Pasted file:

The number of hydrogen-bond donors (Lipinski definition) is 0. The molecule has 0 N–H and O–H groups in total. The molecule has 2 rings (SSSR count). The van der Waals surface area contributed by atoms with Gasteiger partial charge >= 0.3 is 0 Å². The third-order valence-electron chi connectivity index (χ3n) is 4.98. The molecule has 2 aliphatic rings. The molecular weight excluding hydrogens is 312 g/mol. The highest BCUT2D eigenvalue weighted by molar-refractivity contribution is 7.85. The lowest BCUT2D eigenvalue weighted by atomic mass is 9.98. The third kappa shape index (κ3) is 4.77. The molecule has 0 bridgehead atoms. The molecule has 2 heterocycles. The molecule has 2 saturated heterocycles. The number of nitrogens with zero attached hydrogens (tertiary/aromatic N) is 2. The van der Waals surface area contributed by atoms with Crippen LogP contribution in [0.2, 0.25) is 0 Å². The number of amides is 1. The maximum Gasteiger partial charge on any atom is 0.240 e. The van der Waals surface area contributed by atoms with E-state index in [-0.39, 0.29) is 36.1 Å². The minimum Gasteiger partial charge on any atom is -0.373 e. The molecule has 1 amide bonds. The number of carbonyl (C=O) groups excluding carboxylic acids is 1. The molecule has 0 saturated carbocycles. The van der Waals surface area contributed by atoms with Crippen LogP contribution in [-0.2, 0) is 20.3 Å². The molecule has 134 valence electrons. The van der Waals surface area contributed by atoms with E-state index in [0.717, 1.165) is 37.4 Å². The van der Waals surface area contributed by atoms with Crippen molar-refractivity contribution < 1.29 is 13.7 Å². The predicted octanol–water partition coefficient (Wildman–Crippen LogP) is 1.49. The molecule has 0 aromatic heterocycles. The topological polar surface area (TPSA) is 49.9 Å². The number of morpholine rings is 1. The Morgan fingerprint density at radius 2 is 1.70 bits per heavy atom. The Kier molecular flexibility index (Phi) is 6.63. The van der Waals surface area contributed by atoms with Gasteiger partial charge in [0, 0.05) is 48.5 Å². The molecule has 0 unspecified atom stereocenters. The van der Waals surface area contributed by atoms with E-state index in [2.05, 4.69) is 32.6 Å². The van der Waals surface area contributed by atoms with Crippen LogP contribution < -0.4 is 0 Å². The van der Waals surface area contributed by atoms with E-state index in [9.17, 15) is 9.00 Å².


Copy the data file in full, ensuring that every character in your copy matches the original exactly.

The number of hydrogen-bond donors (Lipinski definition) is 0. The molecule has 0 N–H and O–H groups in total. The molecule has 2 rings (SSSR count). The van der Waals surface area contributed by atoms with Gasteiger partial charge >= 0.3 is 0 Å². The third-order valence-electron chi connectivity index (χ3n) is 4.98. The molecule has 2 aliphatic rings. The molecular weight excluding hydrogens is 312 g/mol. The highest BCUT2D eigenvalue weighted by molar-refractivity contribution is 7.85. The lowest BCUT2D eigenvalue weighted by atomic mass is 9.98. The third kappa shape index (κ3) is 4.77. The molecule has 0 bridgehead atoms. The molecule has 2 heterocycles. The molecule has 2 saturated heterocycles. The number of nitrogens with zero attached hydrogens (tertiary/aromatic N) is 2. The van der Waals surface area contributed by atoms with Crippen LogP contribution in [0.2, 0.25) is 0 Å². The number of amides is 1. The maximum Gasteiger partial charge on any atom is 0.240 e. The van der Waals surface area contributed by atoms with E-state index in [-0.39, 0.29) is 36.1 Å². The minimum Gasteiger partial charge on any atom is -0.373 e. The molecule has 1 amide bonds. The number of carbonyl (C=O) groups excluding carboxylic acids is 1. The molecule has 0 saturated carbocycles. The van der Waals surface area contributed by atoms with Crippen LogP contribution in [-0.2, 0) is 20.3 Å². The molecule has 134 valence electrons. The van der Waals surface area contributed by atoms with E-state index in [0.717, 1.165) is 37.4 Å². The van der Waals surface area contributed by atoms with Crippen molar-refractivity contribution < 1.29 is 13.7 Å². The predicted octanol–water partition coefficient (Wildman–Crippen LogP) is 1.49. The molecule has 0 aromatic heterocycles. The topological polar surface area (TPSA) is 49.9 Å². The number of morpholine rings is 1. The Morgan fingerprint density at radius 2 is 1.70 bits per heavy atom. The Kier molecular flexibility index (Phi) is 6.63. The van der Waals surface area contributed by atoms with Gasteiger partial charge in [0, 0.05) is 48.5 Å². The molecule has 0 unspecified atom stereocenters. The van der Waals surface area contributed by atoms with E-state index in [2.05, 4.69) is 32.6 Å². The van der Waals surface area contributed by atoms with Crippen LogP contribution < -0.4 is 0 Å². The van der Waals surface area contributed by atoms with E-state index in [9.17, 15) is 9.00 Å².